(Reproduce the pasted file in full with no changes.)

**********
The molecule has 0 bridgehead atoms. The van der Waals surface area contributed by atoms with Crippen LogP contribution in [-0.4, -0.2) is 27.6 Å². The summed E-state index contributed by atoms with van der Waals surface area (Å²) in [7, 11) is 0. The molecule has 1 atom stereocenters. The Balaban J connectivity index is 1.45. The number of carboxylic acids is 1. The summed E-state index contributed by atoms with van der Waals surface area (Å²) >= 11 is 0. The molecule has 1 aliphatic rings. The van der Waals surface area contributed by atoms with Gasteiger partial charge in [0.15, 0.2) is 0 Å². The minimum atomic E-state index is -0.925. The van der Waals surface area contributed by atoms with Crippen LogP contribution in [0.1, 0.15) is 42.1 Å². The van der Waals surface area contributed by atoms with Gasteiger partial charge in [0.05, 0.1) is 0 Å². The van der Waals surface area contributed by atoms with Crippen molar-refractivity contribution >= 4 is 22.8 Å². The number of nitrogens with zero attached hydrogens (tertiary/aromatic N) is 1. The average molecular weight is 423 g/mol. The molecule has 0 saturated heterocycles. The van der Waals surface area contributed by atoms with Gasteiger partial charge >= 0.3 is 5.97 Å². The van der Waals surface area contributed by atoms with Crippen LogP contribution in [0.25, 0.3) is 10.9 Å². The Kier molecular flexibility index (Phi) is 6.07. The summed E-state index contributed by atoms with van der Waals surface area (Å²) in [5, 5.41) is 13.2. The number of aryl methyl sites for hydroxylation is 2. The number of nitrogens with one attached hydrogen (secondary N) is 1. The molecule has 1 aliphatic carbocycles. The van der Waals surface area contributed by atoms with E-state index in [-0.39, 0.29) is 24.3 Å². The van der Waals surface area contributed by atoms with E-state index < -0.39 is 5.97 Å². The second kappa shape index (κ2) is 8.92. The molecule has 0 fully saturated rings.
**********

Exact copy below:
The molecule has 0 bridgehead atoms. The van der Waals surface area contributed by atoms with Crippen LogP contribution in [-0.4, -0.2) is 27.6 Å². The summed E-state index contributed by atoms with van der Waals surface area (Å²) in [7, 11) is 0. The molecule has 1 atom stereocenters. The Balaban J connectivity index is 1.45. The number of carboxylic acids is 1. The summed E-state index contributed by atoms with van der Waals surface area (Å²) >= 11 is 0. The molecule has 1 aliphatic rings. The van der Waals surface area contributed by atoms with Gasteiger partial charge in [0.15, 0.2) is 0 Å². The minimum atomic E-state index is -0.925. The van der Waals surface area contributed by atoms with Crippen LogP contribution in [0.1, 0.15) is 42.1 Å². The van der Waals surface area contributed by atoms with Gasteiger partial charge in [0.05, 0.1) is 0 Å². The van der Waals surface area contributed by atoms with Crippen molar-refractivity contribution >= 4 is 22.8 Å². The number of nitrogens with zero attached hydrogens (tertiary/aromatic N) is 1. The average molecular weight is 423 g/mol. The molecule has 0 saturated heterocycles. The van der Waals surface area contributed by atoms with Gasteiger partial charge >= 0.3 is 5.97 Å². The van der Waals surface area contributed by atoms with Crippen LogP contribution in [0.25, 0.3) is 10.9 Å². The Kier molecular flexibility index (Phi) is 6.07. The summed E-state index contributed by atoms with van der Waals surface area (Å²) in [5, 5.41) is 13.2. The number of aryl methyl sites for hydroxylation is 2. The number of nitrogens with one attached hydrogen (secondary N) is 1. The molecule has 1 aliphatic carbocycles. The van der Waals surface area contributed by atoms with E-state index in [-0.39, 0.29) is 24.3 Å². The van der Waals surface area contributed by atoms with E-state index < -0.39 is 5.97 Å². The second kappa shape index (κ2) is 8.92. The molecule has 0 fully saturated rings.